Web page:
HIV disclosure benefits people living with HIV, their partners, and HIV programs. However, data on the prevalence of disclosure and associated correlates have come largely from patients already in HIV care, potentially overestimating disclosure rates and precluding examination of the impact of disclosure on HIV care outcomes.
We used data from an implementation study conducted in Maputo City and Inhambane Province, Mozambique. Adults were enrolled at HIV testing clinics after diagnosis and traced in the community 1 and 12 months later when they reported on disclosure and other outcomes.
We examined patterns of participants' disclosure to their social networks (N = 1573) and sexual partners (N = 1024) at both follow-up assessments and used relative risk regression to identify correlates of nondisclosure.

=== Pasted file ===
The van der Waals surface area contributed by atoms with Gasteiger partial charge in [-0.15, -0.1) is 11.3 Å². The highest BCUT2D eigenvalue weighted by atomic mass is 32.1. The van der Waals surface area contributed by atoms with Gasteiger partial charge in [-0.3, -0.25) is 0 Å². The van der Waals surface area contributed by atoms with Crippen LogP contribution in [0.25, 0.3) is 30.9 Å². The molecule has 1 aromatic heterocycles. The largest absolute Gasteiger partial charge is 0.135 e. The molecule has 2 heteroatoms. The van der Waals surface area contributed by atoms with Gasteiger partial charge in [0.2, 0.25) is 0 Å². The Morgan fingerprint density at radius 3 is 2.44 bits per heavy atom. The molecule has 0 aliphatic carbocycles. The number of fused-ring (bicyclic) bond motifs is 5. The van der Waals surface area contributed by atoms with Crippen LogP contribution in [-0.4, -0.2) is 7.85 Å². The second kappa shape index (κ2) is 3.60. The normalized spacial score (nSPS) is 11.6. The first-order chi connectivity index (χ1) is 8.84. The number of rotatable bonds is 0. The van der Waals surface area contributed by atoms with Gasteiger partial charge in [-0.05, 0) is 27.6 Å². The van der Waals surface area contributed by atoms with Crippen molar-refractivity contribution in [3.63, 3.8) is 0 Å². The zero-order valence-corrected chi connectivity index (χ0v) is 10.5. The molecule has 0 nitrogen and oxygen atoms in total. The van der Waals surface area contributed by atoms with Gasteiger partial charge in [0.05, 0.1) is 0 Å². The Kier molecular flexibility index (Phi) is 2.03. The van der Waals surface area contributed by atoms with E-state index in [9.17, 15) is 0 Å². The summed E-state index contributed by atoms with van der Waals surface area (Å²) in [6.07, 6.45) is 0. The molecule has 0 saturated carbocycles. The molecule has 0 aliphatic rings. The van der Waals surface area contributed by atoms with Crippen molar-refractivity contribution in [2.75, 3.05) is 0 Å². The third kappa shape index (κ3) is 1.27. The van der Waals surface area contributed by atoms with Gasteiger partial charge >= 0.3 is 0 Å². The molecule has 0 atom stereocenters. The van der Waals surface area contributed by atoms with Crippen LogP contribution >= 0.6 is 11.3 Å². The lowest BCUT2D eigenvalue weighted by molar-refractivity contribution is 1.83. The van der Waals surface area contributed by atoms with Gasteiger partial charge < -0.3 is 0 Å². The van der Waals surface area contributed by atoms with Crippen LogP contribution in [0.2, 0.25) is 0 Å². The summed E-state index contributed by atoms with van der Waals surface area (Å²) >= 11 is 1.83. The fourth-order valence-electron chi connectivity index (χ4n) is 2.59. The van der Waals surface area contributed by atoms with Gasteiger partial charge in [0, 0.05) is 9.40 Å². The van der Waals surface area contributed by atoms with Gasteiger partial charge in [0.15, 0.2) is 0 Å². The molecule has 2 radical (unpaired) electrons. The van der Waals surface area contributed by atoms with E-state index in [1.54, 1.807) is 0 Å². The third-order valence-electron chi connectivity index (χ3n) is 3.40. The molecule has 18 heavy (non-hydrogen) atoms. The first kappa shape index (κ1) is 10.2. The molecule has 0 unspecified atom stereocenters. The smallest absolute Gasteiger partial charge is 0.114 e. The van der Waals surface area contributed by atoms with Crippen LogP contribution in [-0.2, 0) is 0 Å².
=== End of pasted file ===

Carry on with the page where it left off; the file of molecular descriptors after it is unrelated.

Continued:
Disclosure to one's social network and sexual partners was reported by 77.8% and 57.7% of participants, respectively, at 1 month and 92.9% and 72.4% of participants, respectively, at 12 months. At both time points, living in Inhambane Province, being single or not living with a partner, having high levels of anticipated stigma, and not initiating HIV treatment were associated with increased risks of nondisclosure to social networks. Nondisclosure to sexual partners at both follow-up assessments was associated with being women, living in Inhambane Province and in a household without other people living with HIV, and reporting that posttest counseling addressed disclosure.
Although reported disclosure to social networks was high, disclosure to sexual partners was suboptimal. Effective and acceptable approaches to support partner disclosure, particularly for women, are needed.